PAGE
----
Valuation of Self-Storage Facilities

Although the word "valuation" seems straightforward, thinking about the term will give us insight into ways of determining an accurate measure of value. The first question to ask is why someone wants to own a self-storage facility. The answer is almost always that they want the current income with a potential for growth over time and the ability to sell the facility in the future for a profit.

VERY FEW PEOPLE BUY A SELF-STORAGE FACILITY FOR PERSONAL SATISFACTION OR TO IMPRESS THEIR FRIENDS. If, for example, someone were purchasing a diamond or an automobile, the reasons to purchase and the elements of value would be much different than those for acquiring a self-storage facility. In reality, the only reason to buy a facility is it produces income--more income than could be produced at similar risks in other types of investments such as stocks, bonds, carwashes or hotels.

It is now clear the principle underlying theme of value as it relates to self-storage is the ability of a facility to generate income and compete against other facilities in its marketplace. In the valuation process, little concern is given to any characteristic of a facility that does not contribute to the production of income. To measure the value of a given site, we have to understand not only the amount of income it generates, but the nature and reliability of that income. This income stream must then be compared to other forms of real estate to determine the appropriate level of return on investment to induce buyers to purchase self-storage over other options.

A Word About Appraisals

This article focuses on the three traditional approaches to value used by real estate appraisers: 1) the income approach, 2) the comparable sales approach and 3) the cost to replace the facility. In appraisal theory, all three approaches provide the same answer to the question of real estate value. However, because of the importance of income in generating value, a great deal of focus is placed on understanding its composition and nature. As you will see, the other two appraisal approaches are also important in determining and confirming value.

The Source of Value

In self-storage and most other income producing real estate, the source of value is either current actual income or the reasonable potential of future income. The potential future income can come in the form of increased actual income or the proceeds from a sale of the property. Income seems like an easy word to understand, but in determining real estate value, the term income has several meanings.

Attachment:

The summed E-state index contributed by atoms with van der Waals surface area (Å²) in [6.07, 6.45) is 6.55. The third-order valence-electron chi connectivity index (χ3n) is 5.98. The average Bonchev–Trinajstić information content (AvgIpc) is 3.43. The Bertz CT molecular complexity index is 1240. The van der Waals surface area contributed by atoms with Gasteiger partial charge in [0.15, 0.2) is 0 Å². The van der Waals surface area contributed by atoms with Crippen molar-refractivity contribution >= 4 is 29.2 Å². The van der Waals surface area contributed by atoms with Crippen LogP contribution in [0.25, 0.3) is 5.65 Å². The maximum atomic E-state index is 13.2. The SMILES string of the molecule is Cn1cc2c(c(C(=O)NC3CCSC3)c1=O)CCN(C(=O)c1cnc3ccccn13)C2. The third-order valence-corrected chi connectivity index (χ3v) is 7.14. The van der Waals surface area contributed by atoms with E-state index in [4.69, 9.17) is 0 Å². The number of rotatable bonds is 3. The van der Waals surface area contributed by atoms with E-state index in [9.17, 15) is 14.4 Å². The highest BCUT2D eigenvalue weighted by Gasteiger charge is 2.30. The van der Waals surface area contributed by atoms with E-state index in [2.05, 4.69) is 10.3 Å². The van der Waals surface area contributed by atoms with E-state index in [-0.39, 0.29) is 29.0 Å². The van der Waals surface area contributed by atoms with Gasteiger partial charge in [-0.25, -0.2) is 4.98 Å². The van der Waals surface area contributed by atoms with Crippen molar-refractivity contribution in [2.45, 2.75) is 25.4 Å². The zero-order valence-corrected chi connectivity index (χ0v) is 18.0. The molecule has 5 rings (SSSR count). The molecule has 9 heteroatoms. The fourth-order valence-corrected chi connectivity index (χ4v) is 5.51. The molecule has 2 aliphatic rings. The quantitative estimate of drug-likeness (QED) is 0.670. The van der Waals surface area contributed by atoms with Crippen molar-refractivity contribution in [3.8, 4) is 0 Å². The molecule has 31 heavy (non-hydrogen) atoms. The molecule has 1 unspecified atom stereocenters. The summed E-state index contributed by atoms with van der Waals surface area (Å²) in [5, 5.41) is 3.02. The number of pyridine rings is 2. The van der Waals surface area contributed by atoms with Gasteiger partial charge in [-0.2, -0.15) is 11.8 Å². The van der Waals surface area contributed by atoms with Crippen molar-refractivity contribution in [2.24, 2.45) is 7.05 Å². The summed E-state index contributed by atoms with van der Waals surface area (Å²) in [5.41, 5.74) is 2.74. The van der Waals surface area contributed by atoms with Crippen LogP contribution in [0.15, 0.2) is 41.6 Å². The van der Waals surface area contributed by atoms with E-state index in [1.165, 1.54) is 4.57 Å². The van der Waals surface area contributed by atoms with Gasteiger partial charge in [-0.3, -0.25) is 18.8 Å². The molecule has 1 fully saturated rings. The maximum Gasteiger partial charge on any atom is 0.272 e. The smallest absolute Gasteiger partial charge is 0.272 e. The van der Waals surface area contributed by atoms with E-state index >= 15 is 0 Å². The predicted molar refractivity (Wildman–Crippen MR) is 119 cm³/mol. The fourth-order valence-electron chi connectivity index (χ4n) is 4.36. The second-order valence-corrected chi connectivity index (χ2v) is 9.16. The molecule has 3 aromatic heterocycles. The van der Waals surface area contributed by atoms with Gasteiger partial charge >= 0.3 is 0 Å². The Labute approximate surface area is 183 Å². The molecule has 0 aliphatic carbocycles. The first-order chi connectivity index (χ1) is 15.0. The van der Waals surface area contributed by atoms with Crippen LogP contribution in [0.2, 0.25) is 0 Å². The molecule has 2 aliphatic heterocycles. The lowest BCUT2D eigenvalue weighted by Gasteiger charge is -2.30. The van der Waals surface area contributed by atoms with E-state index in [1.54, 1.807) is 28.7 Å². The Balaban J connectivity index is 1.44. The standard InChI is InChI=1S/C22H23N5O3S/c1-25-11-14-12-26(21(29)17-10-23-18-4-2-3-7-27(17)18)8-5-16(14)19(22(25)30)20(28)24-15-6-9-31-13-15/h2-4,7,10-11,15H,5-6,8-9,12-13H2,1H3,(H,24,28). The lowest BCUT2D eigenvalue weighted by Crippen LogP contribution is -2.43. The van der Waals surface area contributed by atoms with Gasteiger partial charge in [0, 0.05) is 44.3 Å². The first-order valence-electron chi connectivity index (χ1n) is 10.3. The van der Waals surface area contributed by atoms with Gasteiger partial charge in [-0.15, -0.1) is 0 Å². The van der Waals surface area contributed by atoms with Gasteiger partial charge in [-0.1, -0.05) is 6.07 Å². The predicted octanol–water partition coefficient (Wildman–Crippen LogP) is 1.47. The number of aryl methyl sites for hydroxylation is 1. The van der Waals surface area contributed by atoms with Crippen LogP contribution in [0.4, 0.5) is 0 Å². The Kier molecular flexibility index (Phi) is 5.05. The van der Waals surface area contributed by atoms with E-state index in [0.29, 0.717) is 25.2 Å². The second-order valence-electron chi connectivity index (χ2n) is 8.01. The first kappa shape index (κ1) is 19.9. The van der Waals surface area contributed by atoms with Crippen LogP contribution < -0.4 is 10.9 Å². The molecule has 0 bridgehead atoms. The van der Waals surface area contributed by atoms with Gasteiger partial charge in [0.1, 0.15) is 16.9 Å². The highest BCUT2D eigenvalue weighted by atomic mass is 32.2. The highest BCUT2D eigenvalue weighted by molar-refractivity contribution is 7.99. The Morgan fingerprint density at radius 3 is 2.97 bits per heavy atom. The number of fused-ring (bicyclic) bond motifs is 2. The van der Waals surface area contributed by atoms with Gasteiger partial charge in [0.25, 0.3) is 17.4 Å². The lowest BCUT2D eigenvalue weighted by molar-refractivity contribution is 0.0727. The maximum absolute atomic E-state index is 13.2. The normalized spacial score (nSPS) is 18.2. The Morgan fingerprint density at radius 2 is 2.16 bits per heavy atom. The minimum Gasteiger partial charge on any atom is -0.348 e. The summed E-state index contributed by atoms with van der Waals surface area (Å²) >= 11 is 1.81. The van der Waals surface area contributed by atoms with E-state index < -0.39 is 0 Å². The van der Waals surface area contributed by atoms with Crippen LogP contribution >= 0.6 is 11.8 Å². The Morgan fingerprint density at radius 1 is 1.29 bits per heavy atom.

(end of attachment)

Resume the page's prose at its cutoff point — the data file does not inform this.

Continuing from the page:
For purposes of determining value, the definition of the net operating income (NOI) is important. NOI is merely the product of subtracting the operating expenses from the operating revenues. Operating revenues are those generated from the day-to-day operations of a facility, such as rent, reasonable late fees, lock sales, box sales and auctions. They are not proceeds of sales of equipment or partnerships in the property, insurance-claim payments, proceeds of refinancing or other nonreoccurring income.

The key to understanding operating revenue is it occurs in the ordinary course of the primary business on a recurring basis. In the case of self-storage, it takes the form of rent from tenants. Other revenue can be included only if it is ancillary to the main business of renting space. It will not be considered real estate in valuing the project if it is more than ancillary to primary business. For example, if box sales contributed 60 percent of the total revenue of a facility, that income would be viewed as being of a business other than the primary real estate.

Operating expenses used in valuation are most interesting for what they do not include: interest, depreciation, large equipment costs or amortization on a loan. Also, for valuation purposes, operating expenses do not encompass any personal expenses. However, they may include some things not currently being paid for by the facility, such as management fees. The reason for including management fees, even if they are not currently being paid, is the next owner would have to pay them or provide the service himself.